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This chapter is from the book

## 20.9. Sample App: RPN Calculator

In C++ Without Fear, 2nd Edition (Prentice Hall), I presented a Reverse Polish Notation (RPN) calculator as one of the more advanced examples. In this section, I present a superior version of that app.

An RPN calculator lets the user enter arbitrarily long arithmetic expressions in postfix notation. For example, to add 3 and 4, you specify not “3 + 4” but:

`3 4 +`

This might at first seem counterintuitive until you realize it’s an elegant notational system that does away with the need for parentheses. For example, the RPN expression:

`3 4 + 10 1.5 + *`

is equivalent to the following standard (infix) expression:

`(3 + 4) * (10 + 1.5)`

With RPN, an operator always applies to the expressions that precede it. In this case, the asterisk (*) applies to the expressions “3 4 +” and “10 1.5 +”, which produce 7 and 11.5, respectively. Multiplication is finally applied to produce 80.5. The RPN grammar can be summarized as:

```expression  <=  number
expression  <=  expression expression op```

Calculations: The stack mechanism, described in Section 16.3, “The stack Template,” is what powers this application. When the program reads a number, it pushes that number onto the stack. When the program reads an operator, it pops the top two values off the stack, performs a calculation, and pushes the result back onto the stack.

Lexical analysis: It’s easy enough to interpret a line of input in which spaces separate operators as well as numbers. The more challenging problem is to recognize operators as both tokens and separators so that some of the spaces are optional. For example, it would be desirable to interpret:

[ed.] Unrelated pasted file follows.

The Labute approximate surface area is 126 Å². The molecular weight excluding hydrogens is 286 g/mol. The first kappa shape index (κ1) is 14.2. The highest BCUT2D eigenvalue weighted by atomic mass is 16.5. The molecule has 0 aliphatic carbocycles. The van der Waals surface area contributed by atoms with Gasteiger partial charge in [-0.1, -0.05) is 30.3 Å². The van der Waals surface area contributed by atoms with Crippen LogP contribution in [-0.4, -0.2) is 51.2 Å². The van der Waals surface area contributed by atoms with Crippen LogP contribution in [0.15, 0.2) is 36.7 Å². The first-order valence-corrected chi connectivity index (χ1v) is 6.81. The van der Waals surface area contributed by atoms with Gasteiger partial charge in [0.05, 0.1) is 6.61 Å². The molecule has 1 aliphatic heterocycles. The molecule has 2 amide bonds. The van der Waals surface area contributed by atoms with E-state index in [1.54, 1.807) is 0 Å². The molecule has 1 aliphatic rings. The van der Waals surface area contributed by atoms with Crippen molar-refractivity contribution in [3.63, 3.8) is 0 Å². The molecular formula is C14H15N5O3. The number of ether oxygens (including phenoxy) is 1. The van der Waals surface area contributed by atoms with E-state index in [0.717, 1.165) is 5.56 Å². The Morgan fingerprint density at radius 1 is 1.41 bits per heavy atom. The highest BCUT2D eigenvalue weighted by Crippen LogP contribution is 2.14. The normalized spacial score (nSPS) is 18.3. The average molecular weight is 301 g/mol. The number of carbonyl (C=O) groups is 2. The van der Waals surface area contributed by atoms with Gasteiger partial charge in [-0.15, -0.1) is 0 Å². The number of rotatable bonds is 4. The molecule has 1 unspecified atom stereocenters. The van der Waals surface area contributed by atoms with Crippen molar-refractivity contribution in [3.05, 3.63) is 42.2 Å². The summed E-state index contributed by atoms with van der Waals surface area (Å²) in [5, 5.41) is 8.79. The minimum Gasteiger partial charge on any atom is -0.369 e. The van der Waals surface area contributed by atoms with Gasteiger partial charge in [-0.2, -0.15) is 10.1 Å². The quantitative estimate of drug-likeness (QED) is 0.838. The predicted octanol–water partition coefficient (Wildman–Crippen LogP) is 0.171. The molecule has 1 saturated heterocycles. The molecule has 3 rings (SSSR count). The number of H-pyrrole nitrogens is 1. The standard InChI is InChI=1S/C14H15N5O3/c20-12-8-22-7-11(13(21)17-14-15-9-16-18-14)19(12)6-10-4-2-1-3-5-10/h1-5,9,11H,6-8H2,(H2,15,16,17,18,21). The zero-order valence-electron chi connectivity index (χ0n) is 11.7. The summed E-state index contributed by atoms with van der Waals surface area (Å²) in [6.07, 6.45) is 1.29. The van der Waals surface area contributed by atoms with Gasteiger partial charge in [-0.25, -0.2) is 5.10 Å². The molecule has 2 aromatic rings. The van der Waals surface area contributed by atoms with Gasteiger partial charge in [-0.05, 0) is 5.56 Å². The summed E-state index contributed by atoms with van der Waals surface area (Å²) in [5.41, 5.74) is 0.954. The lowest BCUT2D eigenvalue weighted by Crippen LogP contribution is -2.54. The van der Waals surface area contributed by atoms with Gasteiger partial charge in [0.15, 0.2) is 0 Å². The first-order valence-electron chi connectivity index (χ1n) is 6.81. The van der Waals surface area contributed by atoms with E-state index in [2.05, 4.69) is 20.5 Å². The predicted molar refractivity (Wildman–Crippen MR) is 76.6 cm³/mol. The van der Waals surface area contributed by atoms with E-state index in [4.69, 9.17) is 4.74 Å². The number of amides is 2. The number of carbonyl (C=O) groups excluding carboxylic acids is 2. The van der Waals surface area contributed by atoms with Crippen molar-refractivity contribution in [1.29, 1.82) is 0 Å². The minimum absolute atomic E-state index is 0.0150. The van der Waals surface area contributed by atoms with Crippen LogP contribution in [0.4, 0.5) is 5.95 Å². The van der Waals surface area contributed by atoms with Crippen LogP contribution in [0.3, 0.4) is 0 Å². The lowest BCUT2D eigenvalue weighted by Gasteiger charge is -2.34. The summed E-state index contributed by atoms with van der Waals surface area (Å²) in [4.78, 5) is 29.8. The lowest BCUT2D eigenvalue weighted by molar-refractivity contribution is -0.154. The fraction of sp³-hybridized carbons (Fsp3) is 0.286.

`3 44*5  1.2+/`

as if it were written as:

`3 44 * 5 1.2 + /`

The strtok function is inadequate for this task. So is the regex_token_iterator function. The solution is to use a regex_iterator and search for sequences of characters that constitute either of the following:

• A number, consisting of consecutive digits with or without a fractional portion, such as “3”, “44”, or “100.507”
• Any of several operators: +, -, *, or /

With this approach, it’s not necessary to have spaces on either side of an operator, although spaces are freely permitted. The following will work just fine:

`3 4+ 1 2+*`

The code for the application follows.

```#include <iostream>
#include <string>
#include <cctype>
#include <regex>
#include <stack>

using std::cout;         // Alternatively, you can use
using std::cin;          //  using namespace std;
using std::endl;
using std::string;
using std::regex;
using std::sregex_iterator;
using std::stack;

void process_token(string s);
stack<double> st;

main() {
string instr;
string num_pattern("[0-9]+(\\.[0-9]*)?");
string op_pattern("[+*/-]");
regex re(num_pattern + "|" + op_pattern);
while (true) {
cout << "Enter expression (or ENTER to exit): ";
getline(cin, instr);
if (instr.length() == 0) { break; }
sregex_iterator it(instr.begin(), instr.end(), re);
sregex_iterator it_end;
for (;it != it_end; ++it) {
process_token(it->str());
}
if (!st.empty()) {
cout << "The value is: " << st.top() << endl;
}
};
return 0;
}

void process_token(string s) {
// If s contains any char that is NOT an op,
//  consider it a number by default.
if (s.find_first_not_of("+*/-") != s.npos) {
st.push(atof(s.c_str()));
} else {
double op2 = st.top(); st.pop();
double op1 = st.top(); st.pop();
switch(s) {
case '+': st.push(op1 + op2); break;
case '-': st.push(op1 - op2); break;
case '*': st.push(op1 * op2); break;
case '/': st.push(op1 / op2); break;
}
}
}```

This program illustrates a couple of important features of regular-expression grammar. First, as mentioned earlier, special characters such as “*” and “+” do not need to be escaped when they occur inside brackets (although brackets themselves would need to be escaped to be treated literally, of course). Also, the minus sign (-) does not need to be escaped, because it does not occur between two other characters.

`     string op_pattern("[+*/-]");`

Another interesting feature is that order is potentially significant. The regex object in this application searches for a digit string first and then for an operator. This order makes Exercise 2 possible.